A police officer responds to a call of a robbery in progress. He encounters a man who refuses to show his hands when asked.
All of a sudden, the man points an object at the officer. The object is merely a stapler.
What would the officer do in that fraction of a second? Would he shoot, thinking the man is pointing a gun, or would he be able to restrain himself?
That's among almost 400 different training scenarios available through the firearms simulator purchased by the Elgin Police Department.
"These are decisions that need to be made in a split second," Elgin Police Deputy Chief Bill Wolf said. "And they are life and death decisions."
The goal of the tool -- an on-screen, life-size projection of real actors -- is for officers to gauge the appropriate use of force when responding to a variety of situations.
Officers use the same Smith & Wesson M&P handgun they are issued on duty, which allows the most realism, Sgt. Adam Schuessler said. Instead of shooting bullets, the gun runs off a carbon dioxide-based magazine that shoots laser and recreates recoil.
Also, officers can use their stun gun device, pepper-spray and flashlight, same as they would during a real-life scenario, he said.
The result is realistic, Lt. Frank Trost said.
"Once you get into it, it feels like it's a real situation," he said. "But you have to let yourself get into it."
The interactive simulator allows training instructors to control how the scenarios play out based on the officers' responses, Schuessler said.
For example, in one scenario, a police officer responds to a report of a homicide and stops a man matching the suspect's description.
The instructor can direct the scenario in one of three ways: The man shows his ID, draws a gun and shoots at the officer, or lunges at the officer with a knife.
"If the officer is cool and collected and is able to keep things calm, that shows the importance of good verbal commands," Wolf said. "If the officer's response is not appropriate, we can have the situation escalate."
At the end of the training, officers are debriefed by instructors, and they go over the appropriate policies and procedures together, Schuessler said.
Law enforcement agencies that have training simulators include Aurora, Palatine and Rockford, along with Kane and DeKalb counties, Wolf said.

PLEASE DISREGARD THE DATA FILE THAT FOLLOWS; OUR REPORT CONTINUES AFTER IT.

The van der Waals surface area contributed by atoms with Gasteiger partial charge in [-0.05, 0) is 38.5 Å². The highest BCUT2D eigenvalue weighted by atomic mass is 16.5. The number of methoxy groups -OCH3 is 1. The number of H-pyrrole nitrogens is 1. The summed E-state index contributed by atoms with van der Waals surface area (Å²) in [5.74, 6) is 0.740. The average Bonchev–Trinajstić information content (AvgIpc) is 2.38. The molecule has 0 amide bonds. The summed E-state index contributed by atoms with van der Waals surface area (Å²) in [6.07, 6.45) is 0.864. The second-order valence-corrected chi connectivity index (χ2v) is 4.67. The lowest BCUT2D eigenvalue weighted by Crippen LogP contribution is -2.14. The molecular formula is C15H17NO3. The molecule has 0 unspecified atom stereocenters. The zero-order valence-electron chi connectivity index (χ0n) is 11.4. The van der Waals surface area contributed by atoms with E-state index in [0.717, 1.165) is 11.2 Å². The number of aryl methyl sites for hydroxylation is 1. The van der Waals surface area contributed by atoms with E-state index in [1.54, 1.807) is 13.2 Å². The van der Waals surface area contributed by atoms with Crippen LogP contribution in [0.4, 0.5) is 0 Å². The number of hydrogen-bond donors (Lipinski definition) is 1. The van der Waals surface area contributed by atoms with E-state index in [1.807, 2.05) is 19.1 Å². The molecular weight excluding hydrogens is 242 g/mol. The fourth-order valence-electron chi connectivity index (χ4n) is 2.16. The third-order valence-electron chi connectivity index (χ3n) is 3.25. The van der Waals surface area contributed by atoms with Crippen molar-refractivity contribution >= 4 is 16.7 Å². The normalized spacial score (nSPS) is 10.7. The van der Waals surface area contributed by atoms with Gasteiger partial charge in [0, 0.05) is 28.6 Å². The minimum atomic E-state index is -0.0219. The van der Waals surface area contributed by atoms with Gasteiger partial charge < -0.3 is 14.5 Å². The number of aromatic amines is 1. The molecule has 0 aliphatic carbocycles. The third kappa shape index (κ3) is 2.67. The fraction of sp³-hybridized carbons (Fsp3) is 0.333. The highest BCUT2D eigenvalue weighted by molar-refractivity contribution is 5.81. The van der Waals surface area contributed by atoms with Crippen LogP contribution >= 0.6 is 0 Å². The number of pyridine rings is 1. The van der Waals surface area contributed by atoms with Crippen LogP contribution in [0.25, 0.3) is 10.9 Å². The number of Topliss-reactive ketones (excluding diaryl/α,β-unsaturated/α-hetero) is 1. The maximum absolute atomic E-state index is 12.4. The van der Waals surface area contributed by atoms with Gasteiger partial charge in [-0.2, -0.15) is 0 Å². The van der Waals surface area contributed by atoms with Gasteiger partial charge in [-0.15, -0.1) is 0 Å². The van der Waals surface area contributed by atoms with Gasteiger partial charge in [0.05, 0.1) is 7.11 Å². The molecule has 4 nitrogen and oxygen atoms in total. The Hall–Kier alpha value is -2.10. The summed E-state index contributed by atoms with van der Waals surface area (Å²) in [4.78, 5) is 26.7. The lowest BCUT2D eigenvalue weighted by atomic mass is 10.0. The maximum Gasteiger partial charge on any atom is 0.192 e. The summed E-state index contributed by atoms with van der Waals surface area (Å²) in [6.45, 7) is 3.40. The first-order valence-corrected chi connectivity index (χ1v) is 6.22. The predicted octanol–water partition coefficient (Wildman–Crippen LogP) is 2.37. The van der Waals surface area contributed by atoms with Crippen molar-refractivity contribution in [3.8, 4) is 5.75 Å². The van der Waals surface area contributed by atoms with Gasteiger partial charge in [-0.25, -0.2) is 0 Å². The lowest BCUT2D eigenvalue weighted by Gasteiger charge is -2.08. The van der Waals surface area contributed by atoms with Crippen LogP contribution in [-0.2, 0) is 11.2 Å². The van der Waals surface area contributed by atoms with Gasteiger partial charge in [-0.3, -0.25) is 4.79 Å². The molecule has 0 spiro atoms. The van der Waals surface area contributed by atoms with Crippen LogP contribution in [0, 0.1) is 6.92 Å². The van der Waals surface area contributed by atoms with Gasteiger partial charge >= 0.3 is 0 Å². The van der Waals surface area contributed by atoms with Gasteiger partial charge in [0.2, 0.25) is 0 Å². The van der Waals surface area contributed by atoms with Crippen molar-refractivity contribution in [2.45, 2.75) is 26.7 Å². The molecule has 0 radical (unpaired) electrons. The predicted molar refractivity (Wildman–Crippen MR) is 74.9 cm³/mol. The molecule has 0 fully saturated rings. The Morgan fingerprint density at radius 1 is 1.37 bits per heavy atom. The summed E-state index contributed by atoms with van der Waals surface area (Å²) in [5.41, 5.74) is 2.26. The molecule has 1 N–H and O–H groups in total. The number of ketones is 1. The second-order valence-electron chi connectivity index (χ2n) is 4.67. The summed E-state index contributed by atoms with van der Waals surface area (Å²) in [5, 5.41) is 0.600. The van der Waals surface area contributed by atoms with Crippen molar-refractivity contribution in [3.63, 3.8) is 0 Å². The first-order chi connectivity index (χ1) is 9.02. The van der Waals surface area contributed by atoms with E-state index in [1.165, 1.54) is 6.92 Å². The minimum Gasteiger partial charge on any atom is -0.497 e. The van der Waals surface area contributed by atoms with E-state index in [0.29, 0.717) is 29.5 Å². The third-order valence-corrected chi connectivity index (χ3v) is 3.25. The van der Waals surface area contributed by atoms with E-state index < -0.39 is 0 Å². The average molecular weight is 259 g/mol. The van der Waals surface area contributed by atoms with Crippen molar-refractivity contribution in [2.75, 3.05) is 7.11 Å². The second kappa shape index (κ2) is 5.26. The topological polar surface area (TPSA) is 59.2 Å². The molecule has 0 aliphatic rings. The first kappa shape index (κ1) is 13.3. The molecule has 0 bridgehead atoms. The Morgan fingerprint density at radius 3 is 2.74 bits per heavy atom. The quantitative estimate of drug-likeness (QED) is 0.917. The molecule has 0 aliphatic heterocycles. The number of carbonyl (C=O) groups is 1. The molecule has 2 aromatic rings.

Elgin police purchased the $65,000 system, made by Ti Training, about three months ago, after testing several models ranging in cost from about $30,000 to $500,000, Schuessler said.
About 22 instructors have been trained on the new system. At the end of the month, the entire department -- which consists of about 180 officers -- will be trained.
The simulator is a vast improvement over its predecessor, which dates back to 1996, he said.
"The difference (with the old simulator) is night and day," Trost said.
The use of appropriate force is among law enforcement's primary concerns, Wolf said.
The Aug. 9 shooting of unarmed teenager Michael Brown in Ferguson, Missouri, which is being reviewed by a grand jury, sparked internal conversations, he said.
"We talked about it in depth at our last management meeting," he said. "We don't know the facts yet (of the Brown shooting), but it forces us to talk in general about how things are handled."
Officer-involved shootings have been rare in Elgin, where two people have been killed by police officers in the past 25 years, Wolf said.
John Bierdz was shot and killed in 1999, and Francisco Garcia was shot and killed in 1989.
Both cases involved domestic violence and direct threats with a deadly weapon to officers or civilians, Wolf said.
Elgin police haven't determined how often officers will be using the simulator, Wolf said.
"Everybody that runs through it loves it," said. "It's one more phase of training that expands our Rolodex of experience."